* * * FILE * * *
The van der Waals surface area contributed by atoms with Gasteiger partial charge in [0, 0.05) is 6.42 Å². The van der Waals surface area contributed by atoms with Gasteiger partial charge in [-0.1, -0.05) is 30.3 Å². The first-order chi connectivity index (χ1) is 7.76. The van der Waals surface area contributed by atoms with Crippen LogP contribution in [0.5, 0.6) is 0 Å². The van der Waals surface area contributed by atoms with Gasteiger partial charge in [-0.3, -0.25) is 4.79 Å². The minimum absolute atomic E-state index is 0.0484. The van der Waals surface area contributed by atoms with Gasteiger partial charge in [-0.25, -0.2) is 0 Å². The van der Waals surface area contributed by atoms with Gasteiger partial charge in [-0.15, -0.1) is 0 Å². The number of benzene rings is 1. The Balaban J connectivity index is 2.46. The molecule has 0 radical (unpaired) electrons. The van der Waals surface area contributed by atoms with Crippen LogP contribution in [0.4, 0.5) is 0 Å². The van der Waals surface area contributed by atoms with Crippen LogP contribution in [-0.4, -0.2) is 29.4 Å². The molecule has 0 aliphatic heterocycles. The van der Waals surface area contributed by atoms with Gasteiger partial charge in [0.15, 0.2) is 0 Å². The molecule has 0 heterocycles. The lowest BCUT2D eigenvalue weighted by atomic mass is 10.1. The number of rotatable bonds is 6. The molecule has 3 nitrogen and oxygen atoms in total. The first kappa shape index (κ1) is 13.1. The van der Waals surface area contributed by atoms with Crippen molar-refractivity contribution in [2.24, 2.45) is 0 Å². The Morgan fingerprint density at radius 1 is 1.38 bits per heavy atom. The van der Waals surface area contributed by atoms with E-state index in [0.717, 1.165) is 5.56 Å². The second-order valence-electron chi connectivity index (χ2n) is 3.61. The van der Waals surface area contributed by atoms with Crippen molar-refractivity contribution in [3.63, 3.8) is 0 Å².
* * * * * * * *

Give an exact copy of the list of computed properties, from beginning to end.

The van der Waals surface area contributed by atoms with Gasteiger partial charge in [0, 0.05) is 6.42 Å². The van der Waals surface area contributed by atoms with Gasteiger partial charge in [-0.1, -0.05) is 30.3 Å². The first-order chi connectivity index (χ1) is 7.76. The van der Waals surface area contributed by atoms with Crippen LogP contribution in [0.5, 0.6) is 0 Å². The van der Waals surface area contributed by atoms with Gasteiger partial charge in [-0.3, -0.25) is 4.79 Å². The minimum absolute atomic E-state index is 0.0484. The van der Waals surface area contributed by atoms with Gasteiger partial charge in [-0.25, -0.2) is 0 Å². The van der Waals surface area contributed by atoms with Gasteiger partial charge in [-0.15, -0.1) is 0 Å². The number of benzene rings is 1. The Balaban J connectivity index is 2.46. The molecule has 0 radical (unpaired) electrons. The van der Waals surface area contributed by atoms with Crippen LogP contribution in [0.4, 0.5) is 0 Å². The van der Waals surface area contributed by atoms with Crippen LogP contribution in [-0.4, -0.2) is 29.4 Å². The molecule has 0 aliphatic heterocycles. The van der Waals surface area contributed by atoms with Gasteiger partial charge in [0.15, 0.2) is 0 Å². The molecule has 0 heterocycles. The lowest BCUT2D eigenvalue weighted by atomic mass is 10.1. The number of rotatable bonds is 6. The molecule has 3 nitrogen and oxygen atoms in total. The first kappa shape index (κ1) is 13.1. The van der Waals surface area contributed by atoms with Crippen molar-refractivity contribution in [2.24, 2.45) is 0 Å². The Morgan fingerprint density at radius 1 is 1.38 bits per heavy atom. The van der Waals surface area contributed by atoms with E-state index in [0.717, 1.165) is 5.56 Å². The second-order valence-electron chi connectivity index (χ2n) is 3.61. The van der Waals surface area contributed by atoms with Crippen molar-refractivity contribution in [3.63, 3.8) is 0 Å².